BEIRUT (Reuters) - Air strikes hit parts of Syria's rebel-held Idlib province on Friday, a war monitor said, as the presidents of Iran, Russia and Turkey met in Tehran to discuss the fate of the enclave.
The Syrian Observatory for Human Rights said the strikes targeted positions belonging to rebel groups in the northern Hama and southern Idlib provinces.
Around 3 million people live in the last major stronghold of active opposition to President Bashar al-Assad's rule, which comprises most of Idlib province and adjacent small parts of Latakia, Hama and Aleppo provinces.
Damascus, backed by allies Russia and Iran, has been preparing an assault to recover those rebel-held parts of the northwest, and resumed air strikes alongside Russia on Tuesday after weeks of lull.
On Friday evening, nine people were killed, mostly women and children, and 20 injured due to the sudden shelling of a Christian majority city in the north western countryside of Hama province, the state-run Syrian Arab News Agency(SANA) said.
A small jihadist faction in Idlib claimed responsibility for the shelling of the government-controlled city of Meherdeh, according to the war monitor.
The Syrian army responded by shelling opposition-controlled Qalaat al-Madiq area in north western Hama, killing a child and a fighter, the SOHR said.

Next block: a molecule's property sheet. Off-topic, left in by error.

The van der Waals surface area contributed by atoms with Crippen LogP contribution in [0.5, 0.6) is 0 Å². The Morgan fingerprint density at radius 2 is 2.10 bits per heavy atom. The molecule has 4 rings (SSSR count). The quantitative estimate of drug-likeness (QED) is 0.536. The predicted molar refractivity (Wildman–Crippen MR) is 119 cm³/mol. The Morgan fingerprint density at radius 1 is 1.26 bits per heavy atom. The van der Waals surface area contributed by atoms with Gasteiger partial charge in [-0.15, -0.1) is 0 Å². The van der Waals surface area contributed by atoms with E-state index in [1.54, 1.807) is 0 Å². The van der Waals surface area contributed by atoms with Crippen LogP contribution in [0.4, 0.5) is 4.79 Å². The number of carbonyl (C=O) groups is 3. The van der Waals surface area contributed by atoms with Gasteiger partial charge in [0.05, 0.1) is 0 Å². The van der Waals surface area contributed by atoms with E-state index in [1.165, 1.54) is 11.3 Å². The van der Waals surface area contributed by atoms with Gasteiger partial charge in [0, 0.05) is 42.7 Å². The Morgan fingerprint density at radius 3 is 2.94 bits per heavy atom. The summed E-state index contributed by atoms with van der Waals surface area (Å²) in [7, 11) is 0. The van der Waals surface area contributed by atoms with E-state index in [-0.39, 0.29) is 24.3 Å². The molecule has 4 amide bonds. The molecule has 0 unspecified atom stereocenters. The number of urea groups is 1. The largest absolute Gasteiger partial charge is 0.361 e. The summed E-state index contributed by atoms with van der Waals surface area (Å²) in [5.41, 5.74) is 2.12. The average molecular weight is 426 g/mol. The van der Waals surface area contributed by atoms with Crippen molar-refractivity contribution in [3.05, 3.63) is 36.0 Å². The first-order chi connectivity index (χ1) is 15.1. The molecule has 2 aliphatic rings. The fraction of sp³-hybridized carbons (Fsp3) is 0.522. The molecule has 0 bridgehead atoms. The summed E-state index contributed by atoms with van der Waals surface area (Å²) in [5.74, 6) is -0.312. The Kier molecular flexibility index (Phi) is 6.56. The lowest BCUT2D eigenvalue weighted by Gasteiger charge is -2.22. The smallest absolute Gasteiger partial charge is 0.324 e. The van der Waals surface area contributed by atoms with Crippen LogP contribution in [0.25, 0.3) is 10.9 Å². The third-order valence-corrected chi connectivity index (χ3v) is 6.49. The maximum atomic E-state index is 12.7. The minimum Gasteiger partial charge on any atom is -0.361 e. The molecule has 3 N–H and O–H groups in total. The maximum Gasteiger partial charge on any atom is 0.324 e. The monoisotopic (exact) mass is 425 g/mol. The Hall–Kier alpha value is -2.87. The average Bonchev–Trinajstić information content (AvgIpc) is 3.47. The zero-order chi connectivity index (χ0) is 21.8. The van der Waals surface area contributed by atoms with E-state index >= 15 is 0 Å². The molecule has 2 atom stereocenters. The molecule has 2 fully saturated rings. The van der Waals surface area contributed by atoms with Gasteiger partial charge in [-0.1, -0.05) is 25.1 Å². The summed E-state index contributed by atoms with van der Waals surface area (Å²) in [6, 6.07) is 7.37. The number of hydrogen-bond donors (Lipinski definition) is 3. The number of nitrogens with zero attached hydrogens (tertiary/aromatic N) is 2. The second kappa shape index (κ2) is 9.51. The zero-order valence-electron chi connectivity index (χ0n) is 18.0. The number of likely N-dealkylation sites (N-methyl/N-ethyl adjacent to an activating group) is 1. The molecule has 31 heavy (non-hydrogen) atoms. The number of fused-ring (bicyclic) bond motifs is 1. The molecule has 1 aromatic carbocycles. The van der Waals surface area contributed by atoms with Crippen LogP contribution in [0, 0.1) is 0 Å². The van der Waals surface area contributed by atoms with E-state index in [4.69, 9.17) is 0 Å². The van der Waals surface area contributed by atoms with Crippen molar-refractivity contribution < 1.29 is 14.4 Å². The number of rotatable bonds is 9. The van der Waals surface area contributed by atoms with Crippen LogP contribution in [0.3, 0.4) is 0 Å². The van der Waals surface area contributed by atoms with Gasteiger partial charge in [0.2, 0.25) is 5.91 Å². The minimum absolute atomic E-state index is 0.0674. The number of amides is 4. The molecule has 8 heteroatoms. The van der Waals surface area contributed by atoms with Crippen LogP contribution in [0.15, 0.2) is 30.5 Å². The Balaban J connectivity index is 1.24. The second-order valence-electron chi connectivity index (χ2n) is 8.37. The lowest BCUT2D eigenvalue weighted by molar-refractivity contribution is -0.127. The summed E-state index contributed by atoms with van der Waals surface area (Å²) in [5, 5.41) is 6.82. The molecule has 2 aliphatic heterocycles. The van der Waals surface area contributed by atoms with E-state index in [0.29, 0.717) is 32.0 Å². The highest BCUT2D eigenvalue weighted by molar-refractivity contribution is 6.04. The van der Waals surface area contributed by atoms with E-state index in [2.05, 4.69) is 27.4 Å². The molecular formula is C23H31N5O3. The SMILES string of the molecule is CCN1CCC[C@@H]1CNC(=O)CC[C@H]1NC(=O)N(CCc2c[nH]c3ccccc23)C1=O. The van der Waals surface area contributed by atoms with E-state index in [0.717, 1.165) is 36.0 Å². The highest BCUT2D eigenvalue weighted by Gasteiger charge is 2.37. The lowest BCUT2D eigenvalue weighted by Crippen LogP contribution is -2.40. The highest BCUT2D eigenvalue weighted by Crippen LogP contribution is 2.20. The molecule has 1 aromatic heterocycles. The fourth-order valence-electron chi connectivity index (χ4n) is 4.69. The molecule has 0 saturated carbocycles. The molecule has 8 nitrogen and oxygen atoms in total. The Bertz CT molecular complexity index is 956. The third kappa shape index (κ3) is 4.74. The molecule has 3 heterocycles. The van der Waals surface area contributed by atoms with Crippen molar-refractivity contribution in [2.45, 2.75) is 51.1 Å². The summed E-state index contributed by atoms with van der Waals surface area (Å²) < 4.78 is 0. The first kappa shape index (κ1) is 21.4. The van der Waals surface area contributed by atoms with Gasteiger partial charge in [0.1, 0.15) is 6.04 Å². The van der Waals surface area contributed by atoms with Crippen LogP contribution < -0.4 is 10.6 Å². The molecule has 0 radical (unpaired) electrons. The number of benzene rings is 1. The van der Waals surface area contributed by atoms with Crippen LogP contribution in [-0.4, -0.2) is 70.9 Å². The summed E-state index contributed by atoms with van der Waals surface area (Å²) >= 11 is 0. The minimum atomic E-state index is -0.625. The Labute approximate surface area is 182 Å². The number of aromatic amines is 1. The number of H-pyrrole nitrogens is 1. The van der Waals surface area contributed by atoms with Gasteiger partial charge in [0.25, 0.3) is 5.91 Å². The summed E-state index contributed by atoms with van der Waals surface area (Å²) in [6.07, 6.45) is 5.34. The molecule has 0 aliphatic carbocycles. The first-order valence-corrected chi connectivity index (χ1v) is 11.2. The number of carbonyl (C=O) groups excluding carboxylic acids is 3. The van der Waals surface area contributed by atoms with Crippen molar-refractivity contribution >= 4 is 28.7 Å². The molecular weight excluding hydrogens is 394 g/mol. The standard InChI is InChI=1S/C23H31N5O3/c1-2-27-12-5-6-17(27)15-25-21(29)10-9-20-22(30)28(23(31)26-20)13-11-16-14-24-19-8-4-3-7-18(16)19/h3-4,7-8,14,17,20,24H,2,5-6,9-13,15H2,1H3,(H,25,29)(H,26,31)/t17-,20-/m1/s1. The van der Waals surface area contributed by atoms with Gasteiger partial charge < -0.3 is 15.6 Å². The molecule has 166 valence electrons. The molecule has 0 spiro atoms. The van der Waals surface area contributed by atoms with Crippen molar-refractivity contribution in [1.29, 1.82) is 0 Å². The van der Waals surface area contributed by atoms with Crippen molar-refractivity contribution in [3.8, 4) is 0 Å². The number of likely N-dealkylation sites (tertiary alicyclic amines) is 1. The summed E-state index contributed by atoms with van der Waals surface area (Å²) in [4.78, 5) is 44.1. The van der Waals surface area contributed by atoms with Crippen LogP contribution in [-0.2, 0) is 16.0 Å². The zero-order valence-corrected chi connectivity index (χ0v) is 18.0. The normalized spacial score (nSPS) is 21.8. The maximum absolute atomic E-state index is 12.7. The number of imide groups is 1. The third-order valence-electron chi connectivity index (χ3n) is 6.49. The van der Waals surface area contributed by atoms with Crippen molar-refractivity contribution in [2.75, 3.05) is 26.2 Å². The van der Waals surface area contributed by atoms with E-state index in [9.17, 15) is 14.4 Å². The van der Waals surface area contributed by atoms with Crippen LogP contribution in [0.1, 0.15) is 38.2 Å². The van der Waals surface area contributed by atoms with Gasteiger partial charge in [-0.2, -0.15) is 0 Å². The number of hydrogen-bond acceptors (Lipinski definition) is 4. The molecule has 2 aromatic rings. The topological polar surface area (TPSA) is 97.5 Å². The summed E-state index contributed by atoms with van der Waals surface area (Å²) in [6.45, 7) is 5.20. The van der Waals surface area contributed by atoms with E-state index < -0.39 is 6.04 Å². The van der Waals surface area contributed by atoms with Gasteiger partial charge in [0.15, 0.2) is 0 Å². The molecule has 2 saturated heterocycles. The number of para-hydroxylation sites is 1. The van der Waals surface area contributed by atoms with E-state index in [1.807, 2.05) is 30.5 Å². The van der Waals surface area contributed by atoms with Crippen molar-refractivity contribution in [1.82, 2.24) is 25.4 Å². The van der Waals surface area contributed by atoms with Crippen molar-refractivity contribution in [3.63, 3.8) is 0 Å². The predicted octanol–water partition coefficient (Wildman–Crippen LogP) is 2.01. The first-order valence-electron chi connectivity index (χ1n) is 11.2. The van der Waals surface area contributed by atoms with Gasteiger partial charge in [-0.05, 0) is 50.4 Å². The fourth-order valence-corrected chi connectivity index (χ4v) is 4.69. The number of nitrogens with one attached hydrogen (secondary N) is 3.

Earlier in the day, thousands of people in rebel-held Idlib took to the streets after Friday midday prayers to protest any upcoming military action or evacuation plans, the Observatory and opposition news channel Orient News said.
The Britain-based Observatory said strikes on Friday had destroyed a building used by the Islamist Ahrar al-Sham group near the town of al-Habeet, resulting in a number of casualties.
Ahrar al-Sham is part of the Turkey-backed National Liberation Front alliance, which formed earlier this year.
In addition to supporting rebels in Idlib, Turkey has also created a buffer zone along its border in an area north of Aleppo that adjoins Idlib, where it has set up a local administration alongside Syrian rebel groups.
Russia and Iran have said they want all militants to be pushed out of Idlib. The United Nations has warned that a military offensive in Idlib could cause a humanitarian catastrophe.
(Reporting by Lisa Barrington and Dahlia Nehme; Editing by Matthew Mpoke Bigg, Catherine Evans and Dan Grebler)